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Email: Deborah@OhioBodyArt.com - Voicemail: 614.656.2205 - DESDEMONA'S BODYPAINT BIG-TOP CABARET!



If you've dreamed of being body painted and want to become a piece of art, there are a few options open to you, either Volunteer Modeling or Commissioning a piece of art.

A Commissioned piece is where the client/model hires the artist, is guaranteed to be painted, and has some input in the theme of the design. Please see my Commisions page for more information.

Volunteer Modeling is where there is no exchange of money and the model is considered for "roles" in a fine art body paintings. These models need to be fairly fit and have the stamina and personality to happily adhere to the rigors of nude body paint modeling. Having some background in dance, yoga, or modeling tends to be very helpful! Many people want to get body painting, so just because you express a desire doesn't mean that I will have a project for you.

There are a few approaches that I use for body painting: a fluid setting, a fixed pose, or a camouflage painting. A fluid setting is where we do a complete body painting from head to toe and do a photo shoot where the model tries out different poses and the feeling of the piece leads us to find different poses and different angles which compliment the design. In fixed pose paintings we will do a pre-painting meeting where we will go through some poses, taking photos along the way, until we find a few that are attractive and inspired, and then we will meet on another day to do the actual painting and photography. A camouflage bodypainting is where I find an interesting background and paint the model to disappear into that background. Camouflage pieces are done at the location of the background and require the model to retain the same position for an extended period of time, but the effects are worth the effort!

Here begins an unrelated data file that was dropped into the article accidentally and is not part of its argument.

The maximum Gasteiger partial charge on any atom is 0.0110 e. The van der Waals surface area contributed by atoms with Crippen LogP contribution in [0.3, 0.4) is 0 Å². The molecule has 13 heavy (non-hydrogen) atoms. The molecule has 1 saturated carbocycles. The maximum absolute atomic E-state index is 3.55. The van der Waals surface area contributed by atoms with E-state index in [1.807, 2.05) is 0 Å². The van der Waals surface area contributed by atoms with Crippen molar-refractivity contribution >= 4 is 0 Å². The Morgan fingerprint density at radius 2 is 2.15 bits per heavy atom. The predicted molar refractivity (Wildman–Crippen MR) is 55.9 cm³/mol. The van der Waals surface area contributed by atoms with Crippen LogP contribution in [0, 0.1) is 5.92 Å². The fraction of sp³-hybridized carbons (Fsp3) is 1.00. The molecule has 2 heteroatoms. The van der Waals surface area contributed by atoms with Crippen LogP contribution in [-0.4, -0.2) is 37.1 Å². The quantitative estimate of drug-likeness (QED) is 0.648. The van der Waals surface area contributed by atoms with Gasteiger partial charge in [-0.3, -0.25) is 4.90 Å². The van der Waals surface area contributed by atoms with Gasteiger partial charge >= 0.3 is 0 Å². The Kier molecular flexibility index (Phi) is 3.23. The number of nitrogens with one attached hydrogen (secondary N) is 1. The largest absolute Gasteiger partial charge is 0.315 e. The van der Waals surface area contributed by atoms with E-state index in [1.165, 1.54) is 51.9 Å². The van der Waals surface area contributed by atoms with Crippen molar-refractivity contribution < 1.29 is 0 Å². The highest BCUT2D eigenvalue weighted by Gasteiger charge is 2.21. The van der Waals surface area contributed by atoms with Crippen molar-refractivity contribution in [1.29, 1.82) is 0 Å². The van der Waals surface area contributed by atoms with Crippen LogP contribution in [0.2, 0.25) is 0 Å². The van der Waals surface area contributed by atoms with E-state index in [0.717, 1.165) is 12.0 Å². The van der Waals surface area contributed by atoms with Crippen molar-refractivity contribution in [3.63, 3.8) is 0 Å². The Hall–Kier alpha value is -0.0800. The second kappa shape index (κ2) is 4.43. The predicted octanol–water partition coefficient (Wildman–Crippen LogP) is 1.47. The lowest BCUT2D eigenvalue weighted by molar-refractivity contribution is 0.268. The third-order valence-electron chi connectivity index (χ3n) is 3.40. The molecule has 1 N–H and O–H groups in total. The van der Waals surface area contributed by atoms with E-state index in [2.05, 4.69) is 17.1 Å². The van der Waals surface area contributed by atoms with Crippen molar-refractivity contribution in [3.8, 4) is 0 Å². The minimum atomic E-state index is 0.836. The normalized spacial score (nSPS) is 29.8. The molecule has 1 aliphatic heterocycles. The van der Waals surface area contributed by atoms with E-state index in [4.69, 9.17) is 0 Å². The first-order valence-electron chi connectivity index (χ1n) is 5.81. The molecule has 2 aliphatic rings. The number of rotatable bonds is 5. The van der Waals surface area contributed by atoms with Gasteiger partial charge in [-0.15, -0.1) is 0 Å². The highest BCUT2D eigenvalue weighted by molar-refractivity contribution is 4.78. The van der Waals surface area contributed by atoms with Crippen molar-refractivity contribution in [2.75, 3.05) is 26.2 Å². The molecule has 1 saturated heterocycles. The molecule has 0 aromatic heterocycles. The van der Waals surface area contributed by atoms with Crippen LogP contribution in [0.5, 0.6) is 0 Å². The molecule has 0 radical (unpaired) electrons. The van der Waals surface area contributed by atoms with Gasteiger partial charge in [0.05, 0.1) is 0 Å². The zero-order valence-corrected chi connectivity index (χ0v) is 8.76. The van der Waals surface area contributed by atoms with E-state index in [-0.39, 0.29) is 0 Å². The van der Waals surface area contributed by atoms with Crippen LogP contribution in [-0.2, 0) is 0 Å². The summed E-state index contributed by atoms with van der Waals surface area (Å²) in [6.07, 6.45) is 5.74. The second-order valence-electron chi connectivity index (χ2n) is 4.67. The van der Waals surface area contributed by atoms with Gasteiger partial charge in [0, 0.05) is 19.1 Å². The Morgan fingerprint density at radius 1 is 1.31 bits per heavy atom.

It is fun to come up with poses! But, it can be harder than you think. I usually have some ideas for some poses to give you guidance but I really love working with models who have lots of ideas and know how to move from pose to pose. Do a little homework before we get together, look at high fashion modeling, photographs of dancers, and at nude photography. I find a lot of pose inspiration on Pinterest. Usually there will be a "feeling" to the painting: warrior-like, regal, tribal, soft, innocent, etc, try to chanel whatever the character of the art is through your poses. When you find some good pictures that you like, try running through them in the mirror, that will help you remember them when the time comes.

I have always felt that the naked body is a thing of beauty and elegance and I try to keep that aesthetic in my art. I paint art on bodies, I don't just paint naked people, there is an important difference. The art that I make is not meant to be erotic art or shock art but rather a celebration of the human form. All of my models need to be willing to be painted completely nude. If the artwork has panty lines, or underwear seams, or nipple shield spheres that tends to be all people notice, they are looking for the coverings, without those lines that break up the design the art is what becomes the focus. Because I don't want my work to be considered erotic art I tend to design my pieces so that the focus is not on those areas, and they seem to disappear into the lines and shapes of the design. Being nude does take a few minutes to get used to, but once you have a little paint on you it will feel like you're covered, and you will begin to relax and feel comfortable almost immediately. I have painted models who have gone out into the streets wearing neck to toe bodypaint, a g string, and shoes only to have people compliment her on her "outfit"!

Actually, many people find body paint modeling addicting! There is nothing quite like wearing a work of art and nothing else, being naked yet actually cloaked in color and design. Many models enjoy going out to clubs in their body paint because the accolades and photo requests and paparazzi-like attention is thrilling. And somehow, women who tend to be a bit shy will find themselves suddenly feeling bold and powerful once they are painted.

There are a few exceptions to the totally nude rule: if I'm painting in a public place then you will need a nude, microfiber thong or I will supply a discreet stringless g-string covering and the locale may require nipple covers, if we are in a group setting or doing an outside camouflage painting we will use some sort of panty/thong/stringless cover.